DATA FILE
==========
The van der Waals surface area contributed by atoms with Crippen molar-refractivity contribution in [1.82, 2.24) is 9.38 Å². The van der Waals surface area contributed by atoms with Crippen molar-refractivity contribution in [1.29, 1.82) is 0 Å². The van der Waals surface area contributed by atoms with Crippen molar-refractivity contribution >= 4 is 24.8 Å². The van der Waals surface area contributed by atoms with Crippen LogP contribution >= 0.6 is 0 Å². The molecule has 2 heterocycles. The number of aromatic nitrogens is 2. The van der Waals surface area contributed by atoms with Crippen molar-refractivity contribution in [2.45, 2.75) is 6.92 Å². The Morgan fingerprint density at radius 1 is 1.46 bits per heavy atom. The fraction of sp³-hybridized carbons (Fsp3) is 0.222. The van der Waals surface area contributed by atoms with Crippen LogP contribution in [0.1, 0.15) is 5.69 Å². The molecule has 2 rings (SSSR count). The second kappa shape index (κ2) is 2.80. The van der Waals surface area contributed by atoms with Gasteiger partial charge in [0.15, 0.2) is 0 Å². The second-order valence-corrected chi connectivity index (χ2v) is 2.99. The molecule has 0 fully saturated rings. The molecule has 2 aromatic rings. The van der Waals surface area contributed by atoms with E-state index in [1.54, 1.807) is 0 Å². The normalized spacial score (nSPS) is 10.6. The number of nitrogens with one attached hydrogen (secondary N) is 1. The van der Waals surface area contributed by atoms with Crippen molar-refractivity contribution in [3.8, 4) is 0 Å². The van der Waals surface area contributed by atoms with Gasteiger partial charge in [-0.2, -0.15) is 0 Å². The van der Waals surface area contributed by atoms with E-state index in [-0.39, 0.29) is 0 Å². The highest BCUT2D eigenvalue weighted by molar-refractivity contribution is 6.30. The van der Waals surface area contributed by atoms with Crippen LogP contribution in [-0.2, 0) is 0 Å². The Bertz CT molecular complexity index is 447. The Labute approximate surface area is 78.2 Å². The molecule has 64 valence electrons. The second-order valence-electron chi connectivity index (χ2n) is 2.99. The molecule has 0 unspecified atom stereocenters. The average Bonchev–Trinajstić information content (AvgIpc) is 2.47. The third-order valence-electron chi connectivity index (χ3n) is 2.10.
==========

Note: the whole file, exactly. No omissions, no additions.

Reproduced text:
The van der Waals surface area contributed by atoms with Crippen molar-refractivity contribution in [1.82, 2.24) is 9.38 Å². The van der Waals surface area contributed by atoms with Crippen molar-refractivity contribution in [1.29, 1.82) is 0 Å². The van der Waals surface area contributed by atoms with Crippen molar-refractivity contribution >= 4 is 24.8 Å². The van der Waals surface area contributed by atoms with Crippen LogP contribution >= 0.6 is 0 Å². The molecule has 2 heterocycles. The number of aromatic nitrogens is 2. The van der Waals surface area contributed by atoms with Crippen molar-refractivity contribution in [2.45, 2.75) is 6.92 Å². The Morgan fingerprint density at radius 1 is 1.46 bits per heavy atom. The fraction of sp³-hybridized carbons (Fsp3) is 0.222. The van der Waals surface area contributed by atoms with Crippen LogP contribution in [0.1, 0.15) is 5.69 Å². The molecule has 2 rings (SSSR count). The second kappa shape index (κ2) is 2.80. The van der Waals surface area contributed by atoms with Gasteiger partial charge in [0.15, 0.2) is 0 Å². The second-order valence-corrected chi connectivity index (χ2v) is 2.99. The molecule has 0 fully saturated rings. The molecule has 2 aromatic rings. The van der Waals surface area contributed by atoms with E-state index in [1.54, 1.807) is 0 Å². The normalized spacial score (nSPS) is 10.6. The number of nitrogens with one attached hydrogen (secondary N) is 1. The van der Waals surface area contributed by atoms with Crippen molar-refractivity contribution in [3.8, 4) is 0 Å². The van der Waals surface area contributed by atoms with Gasteiger partial charge in [-0.2, -0.15) is 0 Å². The van der Waals surface area contributed by atoms with E-state index in [-0.39, 0.29) is 0 Å². The highest BCUT2D eigenvalue weighted by molar-refractivity contribution is 6.30. The van der Waals surface area contributed by atoms with Crippen LogP contribution in [-0.2, 0) is 0 Å². The Bertz CT molecular complexity index is 447. The Labute approximate surface area is 78.2 Å². The molecule has 64 valence electrons. The second-order valence-electron chi connectivity index (χ2n) is 2.99. The molecule has 0 unspecified atom stereocenters. The average Bonchev–Trinajstić information content (AvgIpc) is 2.47. The third-order valence-electron chi connectivity index (χ3n) is 2.10.